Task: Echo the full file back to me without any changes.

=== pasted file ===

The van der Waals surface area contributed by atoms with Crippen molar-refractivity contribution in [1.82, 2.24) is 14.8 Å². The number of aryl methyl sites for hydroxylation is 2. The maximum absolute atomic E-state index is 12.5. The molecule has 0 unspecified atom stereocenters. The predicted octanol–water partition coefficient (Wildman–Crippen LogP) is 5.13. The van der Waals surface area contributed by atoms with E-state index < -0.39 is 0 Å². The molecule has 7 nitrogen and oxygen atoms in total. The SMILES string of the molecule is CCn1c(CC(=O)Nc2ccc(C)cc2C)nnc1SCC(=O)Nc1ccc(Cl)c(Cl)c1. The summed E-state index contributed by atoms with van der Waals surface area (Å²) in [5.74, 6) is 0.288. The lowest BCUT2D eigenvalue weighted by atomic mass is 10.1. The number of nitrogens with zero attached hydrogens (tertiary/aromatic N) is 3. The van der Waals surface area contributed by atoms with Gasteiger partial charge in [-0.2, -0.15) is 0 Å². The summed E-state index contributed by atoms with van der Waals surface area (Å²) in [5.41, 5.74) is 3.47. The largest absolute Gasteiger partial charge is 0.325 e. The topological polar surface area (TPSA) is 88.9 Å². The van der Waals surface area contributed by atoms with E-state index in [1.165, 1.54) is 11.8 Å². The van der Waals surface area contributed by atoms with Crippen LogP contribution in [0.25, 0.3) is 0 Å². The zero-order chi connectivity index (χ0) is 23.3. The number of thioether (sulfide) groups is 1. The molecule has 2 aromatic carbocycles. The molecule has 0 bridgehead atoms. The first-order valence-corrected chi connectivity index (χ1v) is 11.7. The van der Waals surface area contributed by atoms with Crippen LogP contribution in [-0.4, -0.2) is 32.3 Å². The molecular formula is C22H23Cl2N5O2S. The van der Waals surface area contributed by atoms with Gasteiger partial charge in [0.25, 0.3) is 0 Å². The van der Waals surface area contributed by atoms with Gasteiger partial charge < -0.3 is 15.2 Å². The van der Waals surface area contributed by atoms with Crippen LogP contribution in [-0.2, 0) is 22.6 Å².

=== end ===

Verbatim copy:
The van der Waals surface area contributed by atoms with Crippen molar-refractivity contribution in [1.82, 2.24) is 14.8 Å². The number of aryl methyl sites for hydroxylation is 2. The maximum absolute atomic E-state index is 12.5. The molecule has 0 unspecified atom stereocenters. The predicted octanol–water partition coefficient (Wildman–Crippen LogP) is 5.13. The van der Waals surface area contributed by atoms with E-state index < -0.39 is 0 Å². The molecule has 7 nitrogen and oxygen atoms in total. The SMILES string of the molecule is CCn1c(CC(=O)Nc2ccc(C)cc2C)nnc1SCC(=O)Nc1ccc(Cl)c(Cl)c1. The summed E-state index contributed by atoms with van der Waals surface area (Å²) in [5.74, 6) is 0.288. The lowest BCUT2D eigenvalue weighted by atomic mass is 10.1. The number of nitrogens with zero attached hydrogens (tertiary/aromatic N) is 3. The van der Waals surface area contributed by atoms with Gasteiger partial charge in [-0.2, -0.15) is 0 Å². The summed E-state index contributed by atoms with van der Waals surface area (Å²) in [5.41, 5.74) is 3.47. The largest absolute Gasteiger partial charge is 0.325 e. The topological polar surface area (TPSA) is 88.9 Å². The van der Waals surface area contributed by atoms with E-state index in [1.165, 1.54) is 11.8 Å². The van der Waals surface area contributed by atoms with Crippen LogP contribution in [0.25, 0.3) is 0 Å². The zero-order chi connectivity index (χ0) is 23.3. The number of thioether (sulfide) groups is 1. The molecule has 2 aromatic carbocycles. The molecule has 0 bridgehead atoms. The first-order valence-corrected chi connectivity index (χ1v) is 11.7. The van der Waals surface area contributed by atoms with Crippen LogP contribution in [-0.4, -0.2) is 32.3 Å². The molecular formula is C22H23Cl2N5O2S. The van der Waals surface area contributed by atoms with Gasteiger partial charge in [0.25, 0.3) is 0 Å². The van der Waals surface area contributed by atoms with Gasteiger partial charge < -0.3 is 15.2 Å². The van der Waals surface area contributed by atoms with Crippen LogP contribution in [-0.2, 0) is 22.6 Å².